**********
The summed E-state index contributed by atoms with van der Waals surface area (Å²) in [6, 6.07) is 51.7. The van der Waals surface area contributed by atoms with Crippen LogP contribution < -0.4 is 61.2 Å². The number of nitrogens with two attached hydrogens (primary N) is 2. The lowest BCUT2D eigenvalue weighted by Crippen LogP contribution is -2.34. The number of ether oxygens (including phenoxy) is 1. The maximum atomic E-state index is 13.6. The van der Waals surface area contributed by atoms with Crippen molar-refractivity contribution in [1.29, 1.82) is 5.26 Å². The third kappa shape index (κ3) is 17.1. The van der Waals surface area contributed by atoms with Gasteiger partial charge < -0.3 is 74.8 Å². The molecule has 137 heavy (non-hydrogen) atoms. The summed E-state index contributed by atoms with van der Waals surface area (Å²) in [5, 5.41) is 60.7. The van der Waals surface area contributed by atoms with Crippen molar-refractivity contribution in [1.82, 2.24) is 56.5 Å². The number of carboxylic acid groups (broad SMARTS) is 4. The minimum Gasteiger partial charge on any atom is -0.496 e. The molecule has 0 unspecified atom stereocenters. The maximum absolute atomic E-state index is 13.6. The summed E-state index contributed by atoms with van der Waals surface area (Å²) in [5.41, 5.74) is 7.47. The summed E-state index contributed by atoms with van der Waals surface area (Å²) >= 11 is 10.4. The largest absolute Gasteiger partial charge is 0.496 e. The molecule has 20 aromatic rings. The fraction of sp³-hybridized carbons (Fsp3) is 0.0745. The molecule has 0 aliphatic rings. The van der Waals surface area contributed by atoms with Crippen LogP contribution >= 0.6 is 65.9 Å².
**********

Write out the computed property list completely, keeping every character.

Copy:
The summed E-state index contributed by atoms with van der Waals surface area (Å²) in [6, 6.07) is 51.7. The van der Waals surface area contributed by atoms with Crippen LogP contribution < -0.4 is 61.2 Å². The number of nitrogens with two attached hydrogens (primary N) is 2. The lowest BCUT2D eigenvalue weighted by Crippen LogP contribution is -2.34. The number of ether oxygens (including phenoxy) is 1. The maximum atomic E-state index is 13.6. The van der Waals surface area contributed by atoms with Crippen molar-refractivity contribution in [1.29, 1.82) is 5.26 Å². The third kappa shape index (κ3) is 17.1. The van der Waals surface area contributed by atoms with Gasteiger partial charge < -0.3 is 74.8 Å². The molecule has 137 heavy (non-hydrogen) atoms. The summed E-state index contributed by atoms with van der Waals surface area (Å²) in [5, 5.41) is 60.7. The van der Waals surface area contributed by atoms with Crippen molar-refractivity contribution in [1.82, 2.24) is 56.5 Å². The number of carboxylic acid groups (broad SMARTS) is 4. The minimum Gasteiger partial charge on any atom is -0.496 e. The molecule has 0 unspecified atom stereocenters. The maximum absolute atomic E-state index is 13.6. The summed E-state index contributed by atoms with van der Waals surface area (Å²) in [5.41, 5.74) is 7.47. The summed E-state index contributed by atoms with van der Waals surface area (Å²) >= 11 is 10.4. The largest absolute Gasteiger partial charge is 0.496 e. The molecule has 20 aromatic rings. The fraction of sp³-hybridized carbons (Fsp3) is 0.0745. The molecule has 0 aliphatic rings. The van der Waals surface area contributed by atoms with Crippen LogP contribution >= 0.6 is 65.9 Å².